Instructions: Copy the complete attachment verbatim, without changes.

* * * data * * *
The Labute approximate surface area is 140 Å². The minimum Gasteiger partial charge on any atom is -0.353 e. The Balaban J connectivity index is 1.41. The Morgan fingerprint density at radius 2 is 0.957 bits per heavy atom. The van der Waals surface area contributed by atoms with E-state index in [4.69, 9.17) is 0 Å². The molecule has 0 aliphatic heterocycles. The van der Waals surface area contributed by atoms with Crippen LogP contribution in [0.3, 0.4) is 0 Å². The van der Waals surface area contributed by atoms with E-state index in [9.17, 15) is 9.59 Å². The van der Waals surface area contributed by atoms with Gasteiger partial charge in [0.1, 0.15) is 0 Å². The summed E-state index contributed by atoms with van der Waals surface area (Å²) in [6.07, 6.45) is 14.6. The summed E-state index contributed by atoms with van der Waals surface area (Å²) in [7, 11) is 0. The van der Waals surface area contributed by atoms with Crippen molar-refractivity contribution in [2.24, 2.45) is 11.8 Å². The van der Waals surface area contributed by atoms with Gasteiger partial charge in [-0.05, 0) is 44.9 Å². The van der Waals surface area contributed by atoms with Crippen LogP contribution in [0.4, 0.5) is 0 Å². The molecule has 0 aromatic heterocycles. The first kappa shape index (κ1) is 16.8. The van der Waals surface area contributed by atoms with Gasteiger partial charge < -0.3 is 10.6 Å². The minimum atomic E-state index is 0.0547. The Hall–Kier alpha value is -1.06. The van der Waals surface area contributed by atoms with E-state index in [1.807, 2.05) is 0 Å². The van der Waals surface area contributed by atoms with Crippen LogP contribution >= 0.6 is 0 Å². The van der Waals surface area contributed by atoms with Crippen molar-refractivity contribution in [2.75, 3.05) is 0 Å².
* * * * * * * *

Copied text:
The Labute approximate surface area is 140 Å². The minimum Gasteiger partial charge on any atom is -0.353 e. The Balaban J connectivity index is 1.41. The Morgan fingerprint density at radius 2 is 0.957 bits per heavy atom. The van der Waals surface area contributed by atoms with E-state index in [4.69, 9.17) is 0 Å². The molecule has 0 aliphatic heterocycles. The van der Waals surface area contributed by atoms with Crippen LogP contribution in [0.3, 0.4) is 0 Å². The van der Waals surface area contributed by atoms with E-state index in [9.17, 15) is 9.59 Å². The van der Waals surface area contributed by atoms with Gasteiger partial charge in [0.1, 0.15) is 0 Å². The summed E-state index contributed by atoms with van der Waals surface area (Å²) in [6.07, 6.45) is 14.6. The summed E-state index contributed by atoms with van der Waals surface area (Å²) in [7, 11) is 0. The van der Waals surface area contributed by atoms with Crippen molar-refractivity contribution in [2.24, 2.45) is 11.8 Å². The van der Waals surface area contributed by atoms with Gasteiger partial charge in [-0.05, 0) is 44.9 Å². The van der Waals surface area contributed by atoms with Crippen LogP contribution in [0.4, 0.5) is 0 Å². The molecule has 0 aromatic heterocycles. The first kappa shape index (κ1) is 16.8. The van der Waals surface area contributed by atoms with Gasteiger partial charge < -0.3 is 10.6 Å². The minimum atomic E-state index is 0.0547. The Hall–Kier alpha value is -1.06. The van der Waals surface area contributed by atoms with E-state index in [1.807, 2.05) is 0 Å². The van der Waals surface area contributed by atoms with Crippen LogP contribution >= 0.6 is 0 Å². The van der Waals surface area contributed by atoms with Crippen molar-refractivity contribution in [2.75, 3.05) is 0 Å².